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A secretive data-mining company called Palantir made its Wall Street debut



A Controversial Company made its debut on Wall Street

Palantir, a company co-founded 17 years ago by billionaire and vocal libertarian Peter Thiel, finally opened in the markets via a direct listing for public trading with the ticker “PLTR.” It is one of the biggest tech IPOs of the year. The controversial company, which is part of the Big Data and data mining boom, has accumulated $2.6 billion in the past. 

While The Wall Street Journal expected a $10/share and $22 million market value, the reference price turned out to be $7.25 a share with 475.8 million Class A shares open to retail traders and investors during the debut. Now, this translates to a valuation of almost $16 billion. The founders will have at least 49.99% voting power through their Class F shares in perpetuity, even if they sell other shares. 

The company opened trading on the New York Stock Exchange after 1:30 pm ET at $10 a share. The stock closed at $9.50 with an $11.42 high, lower than its opening price. Still, shares remained above the $7.31 and $9.17 average prices where the share turnovers occurred in private trades in August and September, respectively. More so, that gained the company a valuation of almost $21 billion

The Company; Boon or Bane? 

The company, which has long veiled itself in secrecy, once acknowledged that its technology is used to kill people. An early investor in the company was the Central Intelligence Agency, and Palantir’s technology was used to locate Osama bin Laden while clearing terrorists in Afghanistan and Iraq. The financial backing received from the CIA made it one of the most valuable private companies in the United States. It even earned a privileged seat at the table in meeting with President Donald Trump, along with some of the biggest tech companies. Palantir also provides governments and corporations with tools to help everything, including tracking the novel coronavirus’s spread. According to the company, one of its goals is to “become the default operating system for data across the US government.”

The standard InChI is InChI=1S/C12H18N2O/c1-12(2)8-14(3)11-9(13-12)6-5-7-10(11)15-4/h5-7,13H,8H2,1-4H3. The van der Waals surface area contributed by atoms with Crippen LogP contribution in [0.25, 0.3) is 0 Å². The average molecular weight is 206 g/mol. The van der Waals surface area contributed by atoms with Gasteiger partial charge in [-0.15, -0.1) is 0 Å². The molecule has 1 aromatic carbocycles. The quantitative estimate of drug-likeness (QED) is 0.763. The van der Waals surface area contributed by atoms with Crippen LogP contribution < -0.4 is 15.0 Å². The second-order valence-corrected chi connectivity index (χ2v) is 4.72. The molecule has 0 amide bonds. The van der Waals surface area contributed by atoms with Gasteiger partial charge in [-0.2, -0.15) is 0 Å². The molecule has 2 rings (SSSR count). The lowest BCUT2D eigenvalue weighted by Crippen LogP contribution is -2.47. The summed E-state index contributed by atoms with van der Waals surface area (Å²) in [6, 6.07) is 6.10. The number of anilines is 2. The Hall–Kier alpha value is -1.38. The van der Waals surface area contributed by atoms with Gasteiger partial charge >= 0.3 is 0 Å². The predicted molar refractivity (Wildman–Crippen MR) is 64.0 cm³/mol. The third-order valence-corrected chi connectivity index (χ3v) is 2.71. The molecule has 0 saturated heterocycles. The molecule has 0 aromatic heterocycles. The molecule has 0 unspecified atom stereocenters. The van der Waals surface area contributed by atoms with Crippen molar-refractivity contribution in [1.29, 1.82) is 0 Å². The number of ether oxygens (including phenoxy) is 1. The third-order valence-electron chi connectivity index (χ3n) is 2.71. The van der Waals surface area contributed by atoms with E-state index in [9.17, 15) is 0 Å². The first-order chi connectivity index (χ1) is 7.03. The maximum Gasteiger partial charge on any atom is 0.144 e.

The data-mining company said the US government agencies using its software includes the Department of Health and Human Services, Department of Homeland Security, the Securities and Exchange Commission, the Food and Drug Administration, the National Institutes of Health, the Centers for Disease Control and Prevention, Department of Veterans Affairs, Army, Navy and Air Force. 

As for how Palantir’s stock will perform in the future, Kathleen Smith, a principal at Renaissance Capital, manages exchange-traded funds focused on IPOs, told CNN Business that regular IPOs have been “flying off the shelf.” One example cited is Zoom’s stock’s popularity since it opened for public trading in April 2019. 

Smith mentioned how well the market had regarded zoom’s stock since it started trading in public in April 2019, for example. This month, snowflake, a data storage firm, became the biggest software IPO ever when it raised $3.4 billion. However, according to Smith, there is not enough pattern to understand how investors will soon view direct listings.  

Jinel Franco is a Multi-Media Artist and a Content Marketing Strategist. For the past 3 years, she has helped several companies and individuals bring out the best of their brand with quality content and media.

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